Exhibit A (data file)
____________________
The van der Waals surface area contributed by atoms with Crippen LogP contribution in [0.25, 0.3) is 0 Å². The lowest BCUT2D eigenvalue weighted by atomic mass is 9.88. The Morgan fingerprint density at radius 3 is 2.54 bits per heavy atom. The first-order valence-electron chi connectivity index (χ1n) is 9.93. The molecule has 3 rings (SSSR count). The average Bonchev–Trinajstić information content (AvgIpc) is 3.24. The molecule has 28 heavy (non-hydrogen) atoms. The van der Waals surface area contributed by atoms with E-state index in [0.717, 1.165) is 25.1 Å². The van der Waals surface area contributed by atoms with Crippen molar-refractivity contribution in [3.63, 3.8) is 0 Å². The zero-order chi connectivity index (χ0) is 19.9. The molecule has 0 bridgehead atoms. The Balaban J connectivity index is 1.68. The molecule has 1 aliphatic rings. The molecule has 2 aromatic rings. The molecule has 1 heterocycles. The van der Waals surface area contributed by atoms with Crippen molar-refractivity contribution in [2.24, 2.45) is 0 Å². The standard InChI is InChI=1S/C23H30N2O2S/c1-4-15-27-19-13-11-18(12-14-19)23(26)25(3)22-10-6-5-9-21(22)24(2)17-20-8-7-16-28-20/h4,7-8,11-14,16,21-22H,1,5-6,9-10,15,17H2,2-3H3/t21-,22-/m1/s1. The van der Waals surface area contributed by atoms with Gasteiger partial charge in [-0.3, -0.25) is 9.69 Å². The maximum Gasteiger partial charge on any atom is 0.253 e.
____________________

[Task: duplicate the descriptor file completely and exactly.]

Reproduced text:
The van der Waals surface area contributed by atoms with Crippen LogP contribution in [0.25, 0.3) is 0 Å². The lowest BCUT2D eigenvalue weighted by atomic mass is 9.88. The Morgan fingerprint density at radius 3 is 2.54 bits per heavy atom. The first-order valence-electron chi connectivity index (χ1n) is 9.93. The molecule has 3 rings (SSSR count). The average Bonchev–Trinajstić information content (AvgIpc) is 3.24. The molecule has 28 heavy (non-hydrogen) atoms. The van der Waals surface area contributed by atoms with E-state index in [0.717, 1.165) is 25.1 Å². The van der Waals surface area contributed by atoms with Crippen molar-refractivity contribution in [3.63, 3.8) is 0 Å². The zero-order chi connectivity index (χ0) is 19.9. The molecule has 0 bridgehead atoms. The Balaban J connectivity index is 1.68. The molecule has 1 aliphatic rings. The molecule has 2 aromatic rings. The molecule has 1 heterocycles. The van der Waals surface area contributed by atoms with Crippen molar-refractivity contribution in [2.24, 2.45) is 0 Å². The standard InChI is InChI=1S/C23H30N2O2S/c1-4-15-27-19-13-11-18(12-14-19)23(26)25(3)22-10-6-5-9-21(22)24(2)17-20-8-7-16-28-20/h4,7-8,11-14,16,21-22H,1,5-6,9-10,15,17H2,2-3H3/t21-,22-/m1/s1. The van der Waals surface area contributed by atoms with Gasteiger partial charge in [-0.3, -0.25) is 9.69 Å². The maximum Gasteiger partial charge on any atom is 0.253 e.